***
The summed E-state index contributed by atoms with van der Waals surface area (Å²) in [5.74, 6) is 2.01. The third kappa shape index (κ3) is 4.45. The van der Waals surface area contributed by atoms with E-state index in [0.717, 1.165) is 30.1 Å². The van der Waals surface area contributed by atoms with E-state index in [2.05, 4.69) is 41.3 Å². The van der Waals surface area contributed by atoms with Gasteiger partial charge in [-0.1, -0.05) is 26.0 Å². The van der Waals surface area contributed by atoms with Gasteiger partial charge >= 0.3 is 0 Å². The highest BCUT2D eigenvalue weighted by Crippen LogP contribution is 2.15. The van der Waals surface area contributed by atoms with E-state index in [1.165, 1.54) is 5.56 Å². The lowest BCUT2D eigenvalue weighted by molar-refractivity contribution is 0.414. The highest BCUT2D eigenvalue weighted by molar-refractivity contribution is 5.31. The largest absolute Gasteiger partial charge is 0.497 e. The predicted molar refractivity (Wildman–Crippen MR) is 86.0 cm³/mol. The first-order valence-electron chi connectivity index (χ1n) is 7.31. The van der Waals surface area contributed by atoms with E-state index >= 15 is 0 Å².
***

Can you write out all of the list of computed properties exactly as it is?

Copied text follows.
The summed E-state index contributed by atoms with van der Waals surface area (Å²) in [5.74, 6) is 2.01. The third kappa shape index (κ3) is 4.45. The van der Waals surface area contributed by atoms with E-state index in [0.717, 1.165) is 30.1 Å². The van der Waals surface area contributed by atoms with E-state index in [2.05, 4.69) is 41.3 Å². The van der Waals surface area contributed by atoms with Gasteiger partial charge in [-0.1, -0.05) is 26.0 Å². The van der Waals surface area contributed by atoms with Gasteiger partial charge >= 0.3 is 0 Å². The highest BCUT2D eigenvalue weighted by Crippen LogP contribution is 2.15. The van der Waals surface area contributed by atoms with E-state index in [1.165, 1.54) is 5.56 Å². The lowest BCUT2D eigenvalue weighted by molar-refractivity contribution is 0.414. The highest BCUT2D eigenvalue weighted by molar-refractivity contribution is 5.31. The largest absolute Gasteiger partial charge is 0.497 e. The predicted molar refractivity (Wildman–Crippen MR) is 86.0 cm³/mol. The first-order valence-electron chi connectivity index (χ1n) is 7.31. The van der Waals surface area contributed by atoms with E-state index >= 15 is 0 Å².